Employment Contracts and Stress: Experimental Evidence

Julia L. Allan, Nicole Andelic* (Corresponding Author), Keith A. Bender, Daniel Powell, Sandro Stoffel, Ioannis Theodossiou

*Corresponding author for this work

Research output: Working paperDiscussion paper

31 Downloads (Pure)

Abstract

A growing literature has found a link between performance-related pay (PRP) and poor health, but the causal direction of the relationship is not known. To address this gap, the current paper utilises a crossover experimental design to randomly allocate subjects into a work task paid either by performance or a fixed payment. Stress is measured through self-reporting and salivary cortisol. The study finds that PRP subjects had significantly higher cortisol levels and self-rated stress than those receiving fixed pay, ceteris paribus. By circumventing issues of self-report and self-selection, these results provide novel evidence for the detrimental effect PRP may have on health.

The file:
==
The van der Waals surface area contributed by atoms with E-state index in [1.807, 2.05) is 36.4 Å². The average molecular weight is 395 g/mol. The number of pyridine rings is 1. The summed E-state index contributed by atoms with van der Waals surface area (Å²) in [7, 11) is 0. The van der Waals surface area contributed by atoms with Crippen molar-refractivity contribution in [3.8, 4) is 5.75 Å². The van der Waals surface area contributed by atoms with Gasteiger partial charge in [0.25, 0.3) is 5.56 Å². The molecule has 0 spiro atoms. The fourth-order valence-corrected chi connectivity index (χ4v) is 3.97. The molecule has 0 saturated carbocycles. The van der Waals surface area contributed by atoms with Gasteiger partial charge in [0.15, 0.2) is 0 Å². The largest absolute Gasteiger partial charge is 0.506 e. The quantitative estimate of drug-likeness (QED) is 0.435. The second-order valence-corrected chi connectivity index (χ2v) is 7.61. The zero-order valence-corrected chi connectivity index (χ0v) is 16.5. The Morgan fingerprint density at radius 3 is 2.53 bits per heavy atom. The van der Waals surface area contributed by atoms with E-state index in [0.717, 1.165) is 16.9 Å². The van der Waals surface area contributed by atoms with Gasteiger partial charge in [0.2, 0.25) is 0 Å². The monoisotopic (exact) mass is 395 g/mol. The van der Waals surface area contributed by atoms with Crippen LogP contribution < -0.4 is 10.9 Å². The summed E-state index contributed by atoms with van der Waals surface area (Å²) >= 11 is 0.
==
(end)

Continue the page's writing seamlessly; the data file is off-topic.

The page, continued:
Original languageEnglish
Place of PublicationAberdeen
PublisherUniversity of Aberdeen
Pages1-25
Number of pages25
Volume21
Publication statusPublished - 1 Apr 2021

Publication series

NameDiscussion Papers in Economics and Finance
PublisherUniversity of Aberdeen
No.1
Volume21
ISSN (Electronic)0143-4543

Keywords

  • performance-related pay
  • stress
  • experiment
  • cortisol

Fingerprint

Dive into the research topics of 'Employment Contracts and Stress: Experimental Evidence'. Together they form a unique fingerprint.

Cite this